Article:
Hemorrhoids

“What’s up, Dave? You don’t look happy!”

“Doc, its my hemorrhoids again!”

Dave has had symptoms of haemorrhoids for sometime. His main complaints have been bright rectal bleeding on the toilet paper and itching. About five years ago he was investigated for other colon and rectal problems and nothing abnormal was found.

He has been able to control the symptoms by using high fibre diet, having regular bowel movements, application of ointment, taking care of local hygiene and hot baths. He resists any temptation to strain at defecation.

Generally speaking, when patients complain about hemorrhoids, they really mean they have a problem in the rectal area. Besides hemorrhoids, one has to keep in mind conditions like: fissure, fistula, infection (abscess), inflammation of the rectum (proctitis), polyps, and cancer.

Like a good detective, the physician can eliminate these conditions by taking a careful history and do a physical examination – including the dreaded digital rectal examination. Patients also need tests like flexible sigmoidoscopy (examination of the rectum and distal colon) and in some instances colonoscopy (full examination of the colon).

“So Dave, what has changed?

This time Dave has painless bright rectal bleeding not only on the toilet paper but also outside of the stool. Blood drips after a bowel movement. Dave has been advised in the past not to ignore any bleeding from the rectum. Painless bright rectal bleeding (usually with or following bowel movements) immediately warns a physician to check for cancer.

“Doc, does every patient with rectal bleeding require colonoscopy to rule out cancer?”

No. I use age 40 as a cut off point. Patients under 40, who have no personal or family history of colon polyps or cancer or their bleeding is not associated with diarrhoea then I advise them to have flexible sigmoidoscopy as the first line of investigation. This is an office procedure requiring less bowel preparation and no sedation. It examines 60-cm. of distal colon and rectum.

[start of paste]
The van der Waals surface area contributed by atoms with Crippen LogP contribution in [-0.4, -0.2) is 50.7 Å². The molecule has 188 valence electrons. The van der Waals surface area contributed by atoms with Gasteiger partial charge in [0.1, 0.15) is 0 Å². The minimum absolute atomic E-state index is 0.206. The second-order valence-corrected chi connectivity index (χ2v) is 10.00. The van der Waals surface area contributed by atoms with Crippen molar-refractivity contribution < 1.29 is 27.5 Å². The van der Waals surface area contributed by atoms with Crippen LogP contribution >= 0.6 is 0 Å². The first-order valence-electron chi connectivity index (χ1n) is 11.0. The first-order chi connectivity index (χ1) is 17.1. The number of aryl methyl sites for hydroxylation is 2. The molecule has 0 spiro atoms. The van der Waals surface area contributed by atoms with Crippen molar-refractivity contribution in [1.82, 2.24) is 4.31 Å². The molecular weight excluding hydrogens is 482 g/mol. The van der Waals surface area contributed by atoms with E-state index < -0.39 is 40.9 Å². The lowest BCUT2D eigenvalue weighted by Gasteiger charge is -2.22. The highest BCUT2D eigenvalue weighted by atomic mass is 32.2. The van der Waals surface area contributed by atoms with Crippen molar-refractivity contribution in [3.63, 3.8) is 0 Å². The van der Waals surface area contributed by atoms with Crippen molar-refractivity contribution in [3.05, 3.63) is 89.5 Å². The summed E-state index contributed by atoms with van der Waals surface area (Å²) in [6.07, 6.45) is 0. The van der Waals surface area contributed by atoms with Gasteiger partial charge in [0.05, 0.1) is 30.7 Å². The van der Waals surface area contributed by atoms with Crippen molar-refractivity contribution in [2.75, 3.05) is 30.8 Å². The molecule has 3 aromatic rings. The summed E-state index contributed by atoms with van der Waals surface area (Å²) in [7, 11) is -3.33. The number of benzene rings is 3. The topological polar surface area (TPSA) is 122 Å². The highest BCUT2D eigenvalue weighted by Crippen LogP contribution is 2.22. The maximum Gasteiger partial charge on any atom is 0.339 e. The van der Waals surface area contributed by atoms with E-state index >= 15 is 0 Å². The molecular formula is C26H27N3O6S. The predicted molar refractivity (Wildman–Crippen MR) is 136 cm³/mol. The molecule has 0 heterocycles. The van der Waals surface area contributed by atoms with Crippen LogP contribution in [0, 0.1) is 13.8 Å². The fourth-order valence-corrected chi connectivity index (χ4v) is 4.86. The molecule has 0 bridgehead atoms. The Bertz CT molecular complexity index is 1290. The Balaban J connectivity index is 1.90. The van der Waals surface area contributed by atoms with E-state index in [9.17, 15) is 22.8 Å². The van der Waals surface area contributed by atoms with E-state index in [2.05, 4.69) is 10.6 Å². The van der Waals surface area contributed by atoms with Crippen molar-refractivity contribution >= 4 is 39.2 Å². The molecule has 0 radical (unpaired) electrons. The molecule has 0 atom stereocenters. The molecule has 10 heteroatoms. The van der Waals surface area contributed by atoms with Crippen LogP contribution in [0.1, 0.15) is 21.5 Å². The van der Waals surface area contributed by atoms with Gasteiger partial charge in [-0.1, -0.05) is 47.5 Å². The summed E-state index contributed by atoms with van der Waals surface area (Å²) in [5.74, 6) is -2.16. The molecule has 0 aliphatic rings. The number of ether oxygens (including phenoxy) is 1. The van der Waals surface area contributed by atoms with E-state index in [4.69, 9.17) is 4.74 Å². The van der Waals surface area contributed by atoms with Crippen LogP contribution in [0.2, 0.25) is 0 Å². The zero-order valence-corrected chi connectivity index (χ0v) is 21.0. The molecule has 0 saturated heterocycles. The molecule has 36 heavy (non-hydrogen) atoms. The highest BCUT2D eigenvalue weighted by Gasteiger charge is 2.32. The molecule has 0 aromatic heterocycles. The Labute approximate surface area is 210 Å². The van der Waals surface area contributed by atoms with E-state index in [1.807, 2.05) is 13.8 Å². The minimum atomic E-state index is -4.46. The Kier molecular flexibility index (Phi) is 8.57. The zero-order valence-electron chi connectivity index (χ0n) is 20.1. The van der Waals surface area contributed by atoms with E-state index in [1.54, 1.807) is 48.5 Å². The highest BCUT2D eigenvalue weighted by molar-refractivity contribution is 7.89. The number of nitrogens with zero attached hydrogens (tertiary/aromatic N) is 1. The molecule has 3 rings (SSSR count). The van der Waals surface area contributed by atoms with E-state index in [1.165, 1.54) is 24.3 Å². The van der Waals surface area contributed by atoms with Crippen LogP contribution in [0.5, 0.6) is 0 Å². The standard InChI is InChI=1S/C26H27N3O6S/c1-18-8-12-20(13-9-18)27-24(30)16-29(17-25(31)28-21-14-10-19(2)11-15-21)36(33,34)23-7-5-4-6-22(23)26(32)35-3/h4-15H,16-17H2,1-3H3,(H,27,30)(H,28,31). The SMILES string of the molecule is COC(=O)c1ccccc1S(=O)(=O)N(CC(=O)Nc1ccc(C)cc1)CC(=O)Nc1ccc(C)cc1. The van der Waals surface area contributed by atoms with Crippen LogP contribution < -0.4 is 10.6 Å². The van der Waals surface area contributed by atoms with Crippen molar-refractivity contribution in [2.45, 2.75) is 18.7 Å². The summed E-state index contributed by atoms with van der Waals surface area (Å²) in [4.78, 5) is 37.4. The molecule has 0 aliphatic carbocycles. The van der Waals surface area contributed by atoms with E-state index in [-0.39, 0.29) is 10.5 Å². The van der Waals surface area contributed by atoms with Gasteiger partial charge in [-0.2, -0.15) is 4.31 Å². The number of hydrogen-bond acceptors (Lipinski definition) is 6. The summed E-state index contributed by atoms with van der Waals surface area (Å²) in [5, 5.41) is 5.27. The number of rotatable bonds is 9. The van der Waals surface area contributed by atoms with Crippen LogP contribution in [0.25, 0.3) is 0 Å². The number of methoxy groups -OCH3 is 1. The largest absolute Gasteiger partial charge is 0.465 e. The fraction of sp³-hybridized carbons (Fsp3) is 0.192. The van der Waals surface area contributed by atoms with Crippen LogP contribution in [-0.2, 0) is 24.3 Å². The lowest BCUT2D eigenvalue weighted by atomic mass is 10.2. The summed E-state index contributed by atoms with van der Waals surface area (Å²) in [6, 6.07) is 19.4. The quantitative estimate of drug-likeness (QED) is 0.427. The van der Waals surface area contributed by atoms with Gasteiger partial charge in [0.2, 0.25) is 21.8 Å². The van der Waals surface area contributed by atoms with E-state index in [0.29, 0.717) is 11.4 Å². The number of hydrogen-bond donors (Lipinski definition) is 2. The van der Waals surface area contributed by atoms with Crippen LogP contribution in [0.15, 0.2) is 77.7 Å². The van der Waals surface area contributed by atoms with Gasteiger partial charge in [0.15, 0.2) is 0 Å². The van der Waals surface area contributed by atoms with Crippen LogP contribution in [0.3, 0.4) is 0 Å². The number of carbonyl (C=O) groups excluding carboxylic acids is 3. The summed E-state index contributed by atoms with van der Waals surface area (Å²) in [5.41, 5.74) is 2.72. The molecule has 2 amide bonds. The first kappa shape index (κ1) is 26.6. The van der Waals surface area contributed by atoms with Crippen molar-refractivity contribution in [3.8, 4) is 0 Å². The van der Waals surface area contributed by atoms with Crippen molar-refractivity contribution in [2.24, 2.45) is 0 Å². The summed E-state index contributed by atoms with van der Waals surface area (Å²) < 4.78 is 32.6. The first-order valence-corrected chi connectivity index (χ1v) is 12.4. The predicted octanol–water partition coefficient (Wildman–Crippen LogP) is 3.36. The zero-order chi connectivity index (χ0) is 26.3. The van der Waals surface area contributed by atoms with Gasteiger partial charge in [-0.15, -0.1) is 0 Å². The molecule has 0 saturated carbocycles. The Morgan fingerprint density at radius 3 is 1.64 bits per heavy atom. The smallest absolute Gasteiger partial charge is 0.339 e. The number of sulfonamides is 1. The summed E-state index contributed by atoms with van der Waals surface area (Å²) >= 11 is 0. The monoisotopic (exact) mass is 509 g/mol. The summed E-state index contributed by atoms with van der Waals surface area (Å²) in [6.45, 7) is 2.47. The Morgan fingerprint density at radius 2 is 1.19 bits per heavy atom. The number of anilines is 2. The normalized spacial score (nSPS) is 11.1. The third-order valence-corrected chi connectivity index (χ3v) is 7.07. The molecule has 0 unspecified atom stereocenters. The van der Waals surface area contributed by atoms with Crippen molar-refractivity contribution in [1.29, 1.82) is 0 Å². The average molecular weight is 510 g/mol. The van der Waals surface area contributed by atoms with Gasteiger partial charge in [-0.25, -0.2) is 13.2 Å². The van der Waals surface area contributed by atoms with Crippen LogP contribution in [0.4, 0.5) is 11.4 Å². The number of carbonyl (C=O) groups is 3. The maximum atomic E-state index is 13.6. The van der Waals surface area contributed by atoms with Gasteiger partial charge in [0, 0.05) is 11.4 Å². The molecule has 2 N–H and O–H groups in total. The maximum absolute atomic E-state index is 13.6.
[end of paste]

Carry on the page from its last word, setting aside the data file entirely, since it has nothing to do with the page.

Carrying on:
Five years ago, Dave had a flexible sigmoidoscopy and this was normal except for internal hemorrhoids. Now Dave is over 40, and should undergo colonoscopy. This is a same day procedure in hospital, requiring full bowel preparation a day before, and sedation during the procedure.

Dave returns to the office after the colonoscopy. This is normal except for internal hemorrhoids. Since Dave continues to bleed off and on, he requires more than conservative (high fibre diet, no straining, local hygiene, ointment, hot bath) management.

“Doc, what are my options?”

Dave’s options depend on the size and the type of the hemorrhoids. External hemorrhoids usually require no treatment unless there is a painful blood clot in the blood vessels. This can be drained in the office under local anaesthetic with almost instant relief.

Internal hemorrhoids vary in size and symptoms. Grade 1 internal hemorrhoids do not prolapse. Grade 2 internal hemorrhoids prolapse on defecation but reduce spontaneously. Grade 3 internal hemorrhoids prolapse and require manual reduction. Grade 4 internal hemorrhoids prolapse and cannot be reduced.

Barron’s rubber band ligation is recommended as a first line treatment for Grades 1 and 2 and Grade 3 that do not respond to diet or local preparations, says an article in the Canadian Journal of Surgery. It says that rubber band application is an office procedure that does not require general anaesthetic and time off work. It is associated with fewer complications and less pain.

Surgical removal of hemorrhoids under general anaesthetic should be reserved for Grade 4 and some Grade 3 patients who do not respond to rubber band ligation. Recovery period is prolonged and more painful than rubber band ligation.

Dave has Grade 2 internal hemorrhoids and has successful rubber band ligation in the office. Dave is a happy man again!


This series of articles explore the health problems of Dave and his family. They are composite characters of a typical family with health problems.

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